Dismiss Notice
Join Physics Forums Today!
The friendliest, high quality science and math community on the planet! Everyone who loves science is here!

Velocity Acceleration and Gravity

  1. Sep 7, 2006 #1
    In physics we are studying velocity acceleration and gravity. Either i am stupid or am not understanding this, but i just cant seem to understand the material. for example i dont know which formula to use for which story problem, for example(Please do not answer the problem) With a cruising speed of 2.30 X 10 to the third km/h, the french supersonic passenger jet concorde is the fastest commercial airplane. Suppose the landing speed is 20.0 precent of the cruising speed. Over what distance(meters) does the plane travel to a complete stop if its deceleration has a magnitude of 5.80m/s squared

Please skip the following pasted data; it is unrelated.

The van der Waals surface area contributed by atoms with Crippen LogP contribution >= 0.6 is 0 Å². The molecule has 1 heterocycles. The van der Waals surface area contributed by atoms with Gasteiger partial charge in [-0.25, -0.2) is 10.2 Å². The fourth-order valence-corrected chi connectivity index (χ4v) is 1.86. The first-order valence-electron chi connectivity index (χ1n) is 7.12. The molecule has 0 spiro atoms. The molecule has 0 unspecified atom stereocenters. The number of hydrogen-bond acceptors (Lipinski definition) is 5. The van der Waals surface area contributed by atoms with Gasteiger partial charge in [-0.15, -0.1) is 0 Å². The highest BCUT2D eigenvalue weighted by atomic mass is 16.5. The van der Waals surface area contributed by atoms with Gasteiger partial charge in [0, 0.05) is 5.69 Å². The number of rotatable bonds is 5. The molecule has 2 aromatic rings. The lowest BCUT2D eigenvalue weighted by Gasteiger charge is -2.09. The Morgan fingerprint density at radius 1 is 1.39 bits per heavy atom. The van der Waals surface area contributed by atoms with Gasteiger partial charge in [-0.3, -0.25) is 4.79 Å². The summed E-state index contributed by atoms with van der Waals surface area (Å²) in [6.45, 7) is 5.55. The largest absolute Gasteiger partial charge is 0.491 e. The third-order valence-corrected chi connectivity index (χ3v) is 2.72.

I know that i have to get the km/h into meters per second, but i dont know how to solve it.

    Any help or tips would be greatly appreciatied
  2. jcsd
  3. Sep 7, 2006 #2
    To solve any problem, at least in the initial stages of education, look at what data you are supplied with, then use the appropriate formula that connects these data. And don't bring in new variables unncessarily.

    Back to the problem...you are provided with the initial velocity ("landing speed") of the aircraft, the final velocity, and the decelaration ("negative accelaration"). Now, what formula can you use to find the distance travelled given the above information?
Share this great discussion with others via Reddit, Google+, Twitter, or Facebook